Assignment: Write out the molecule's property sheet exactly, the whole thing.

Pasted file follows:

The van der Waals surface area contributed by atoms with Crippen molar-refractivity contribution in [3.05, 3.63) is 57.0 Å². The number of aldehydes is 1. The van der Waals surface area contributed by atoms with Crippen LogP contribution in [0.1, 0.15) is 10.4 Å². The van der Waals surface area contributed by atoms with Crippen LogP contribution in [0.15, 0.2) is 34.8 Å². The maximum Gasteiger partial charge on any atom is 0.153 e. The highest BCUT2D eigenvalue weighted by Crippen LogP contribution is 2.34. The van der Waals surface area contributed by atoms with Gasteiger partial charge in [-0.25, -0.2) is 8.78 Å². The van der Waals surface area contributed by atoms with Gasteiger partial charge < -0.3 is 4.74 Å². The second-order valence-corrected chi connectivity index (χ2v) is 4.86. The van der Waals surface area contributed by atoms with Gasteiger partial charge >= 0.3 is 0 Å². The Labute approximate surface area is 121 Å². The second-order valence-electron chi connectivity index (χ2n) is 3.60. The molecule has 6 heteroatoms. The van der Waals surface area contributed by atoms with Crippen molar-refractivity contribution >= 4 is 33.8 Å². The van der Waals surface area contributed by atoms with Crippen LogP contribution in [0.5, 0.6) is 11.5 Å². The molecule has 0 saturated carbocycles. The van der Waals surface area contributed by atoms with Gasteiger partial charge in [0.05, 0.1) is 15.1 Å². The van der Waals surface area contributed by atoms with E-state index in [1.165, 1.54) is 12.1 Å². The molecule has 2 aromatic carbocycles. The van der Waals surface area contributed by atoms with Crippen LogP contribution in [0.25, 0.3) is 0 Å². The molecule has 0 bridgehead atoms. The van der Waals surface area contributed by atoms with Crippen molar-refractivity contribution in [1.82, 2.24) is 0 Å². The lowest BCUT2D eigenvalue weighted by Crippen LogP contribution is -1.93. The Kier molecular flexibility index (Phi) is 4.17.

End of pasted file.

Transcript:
The van der Waals surface area contributed by atoms with Crippen molar-refractivity contribution in [3.05, 3.63) is 57.0 Å². The number of aldehydes is 1. The van der Waals surface area contributed by atoms with Crippen LogP contribution in [0.1, 0.15) is 10.4 Å². The van der Waals surface area contributed by atoms with Crippen LogP contribution in [0.15, 0.2) is 34.8 Å². The maximum Gasteiger partial charge on any atom is 0.153 e. The highest BCUT2D eigenvalue weighted by Crippen LogP contribution is 2.34. The van der Waals surface area contributed by atoms with Gasteiger partial charge in [-0.25, -0.2) is 8.78 Å². The van der Waals surface area contributed by atoms with Gasteiger partial charge < -0.3 is 4.74 Å². The second-order valence-corrected chi connectivity index (χ2v) is 4.86. The van der Waals surface area contributed by atoms with Gasteiger partial charge >= 0.3 is 0 Å². The Labute approximate surface area is 121 Å². The second-order valence-electron chi connectivity index (χ2n) is 3.60. The molecule has 6 heteroatoms. The van der Waals surface area contributed by atoms with Crippen molar-refractivity contribution >= 4 is 33.8 Å². The van der Waals surface area contributed by atoms with Crippen LogP contribution in [0.5, 0.6) is 11.5 Å². The molecule has 0 saturated carbocycles. The van der Waals surface area contributed by atoms with Gasteiger partial charge in [0.05, 0.1) is 15.1 Å². The van der Waals surface area contributed by atoms with E-state index in [1.165, 1.54) is 12.1 Å². The molecule has 2 aromatic carbocycles. The van der Waals surface area contributed by atoms with Crippen LogP contribution in [0.25, 0.3) is 0 Å². The molecule has 0 bridgehead atoms. The van der Waals surface area contributed by atoms with Crippen molar-refractivity contribution in [1.82, 2.24) is 0 Å². The lowest BCUT2D eigenvalue weighted by Crippen LogP contribution is -1.93. The Kier molecular flexibility index (Phi) is 4.17.